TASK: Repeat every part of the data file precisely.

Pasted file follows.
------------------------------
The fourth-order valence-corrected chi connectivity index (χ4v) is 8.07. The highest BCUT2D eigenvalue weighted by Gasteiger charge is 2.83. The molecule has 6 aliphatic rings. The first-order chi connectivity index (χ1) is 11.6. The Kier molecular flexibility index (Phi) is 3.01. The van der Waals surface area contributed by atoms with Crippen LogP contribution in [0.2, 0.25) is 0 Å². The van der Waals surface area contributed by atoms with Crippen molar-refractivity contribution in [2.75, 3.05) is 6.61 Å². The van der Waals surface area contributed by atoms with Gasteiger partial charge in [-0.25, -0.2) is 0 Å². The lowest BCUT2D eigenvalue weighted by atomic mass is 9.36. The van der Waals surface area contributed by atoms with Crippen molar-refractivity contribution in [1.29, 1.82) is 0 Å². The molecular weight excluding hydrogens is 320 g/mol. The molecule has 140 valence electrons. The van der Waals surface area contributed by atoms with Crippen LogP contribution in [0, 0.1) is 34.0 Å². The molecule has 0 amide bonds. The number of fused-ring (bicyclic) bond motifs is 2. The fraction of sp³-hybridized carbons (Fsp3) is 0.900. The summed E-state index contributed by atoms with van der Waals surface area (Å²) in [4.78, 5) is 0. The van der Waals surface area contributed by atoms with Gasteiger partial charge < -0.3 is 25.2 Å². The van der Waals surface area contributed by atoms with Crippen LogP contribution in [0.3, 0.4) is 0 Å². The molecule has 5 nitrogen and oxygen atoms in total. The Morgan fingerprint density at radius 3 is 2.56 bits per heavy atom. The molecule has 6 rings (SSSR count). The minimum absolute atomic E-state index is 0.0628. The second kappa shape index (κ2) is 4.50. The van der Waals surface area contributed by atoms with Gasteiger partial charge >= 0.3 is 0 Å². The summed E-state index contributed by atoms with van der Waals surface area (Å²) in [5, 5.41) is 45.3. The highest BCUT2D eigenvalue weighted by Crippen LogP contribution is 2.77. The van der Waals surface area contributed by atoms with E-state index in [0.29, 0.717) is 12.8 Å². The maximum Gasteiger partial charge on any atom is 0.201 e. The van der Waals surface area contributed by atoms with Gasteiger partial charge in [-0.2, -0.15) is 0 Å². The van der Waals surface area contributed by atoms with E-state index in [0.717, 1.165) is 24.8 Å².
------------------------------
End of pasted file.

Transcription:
The fourth-order valence-corrected chi connectivity index (χ4v) is 8.07. The highest BCUT2D eigenvalue weighted by Gasteiger charge is 2.83. The molecule has 6 aliphatic rings. The first-order chi connectivity index (χ1) is 11.6. The Kier molecular flexibility index (Phi) is 3.01. The van der Waals surface area contributed by atoms with Crippen LogP contribution in [0.2, 0.25) is 0 Å². The van der Waals surface area contributed by atoms with Crippen molar-refractivity contribution in [2.75, 3.05) is 6.61 Å². The van der Waals surface area contributed by atoms with Gasteiger partial charge in [-0.25, -0.2) is 0 Å². The lowest BCUT2D eigenvalue weighted by atomic mass is 9.36. The van der Waals surface area contributed by atoms with Crippen molar-refractivity contribution in [1.29, 1.82) is 0 Å². The molecular weight excluding hydrogens is 320 g/mol. The molecule has 140 valence electrons. The van der Waals surface area contributed by atoms with Crippen LogP contribution in [0, 0.1) is 34.0 Å². The molecule has 0 amide bonds. The number of fused-ring (bicyclic) bond motifs is 2. The fraction of sp³-hybridized carbons (Fsp3) is 0.900. The summed E-state index contributed by atoms with van der Waals surface area (Å²) in [4.78, 5) is 0. The van der Waals surface area contributed by atoms with Gasteiger partial charge < -0.3 is 25.2 Å². The van der Waals surface area contributed by atoms with Crippen LogP contribution in [0.3, 0.4) is 0 Å². The molecule has 5 nitrogen and oxygen atoms in total. The Morgan fingerprint density at radius 3 is 2.56 bits per heavy atom. The molecule has 6 rings (SSSR count). The minimum absolute atomic E-state index is 0.0628. The second kappa shape index (κ2) is 4.50. The van der Waals surface area contributed by atoms with Gasteiger partial charge >= 0.3 is 0 Å². The summed E-state index contributed by atoms with van der Waals surface area (Å²) in [5, 5.41) is 45.3. The highest BCUT2D eigenvalue weighted by Crippen LogP contribution is 2.77. The van der Waals surface area contributed by atoms with E-state index in [0.29, 0.717) is 12.8 Å². The maximum Gasteiger partial charge on any atom is 0.201 e. The van der Waals surface area contributed by atoms with Gasteiger partial charge in [-0.2, -0.15) is 0 Å². The van der Waals surface area contributed by atoms with E-state index in [0.717, 1.165) is 24.8 Å².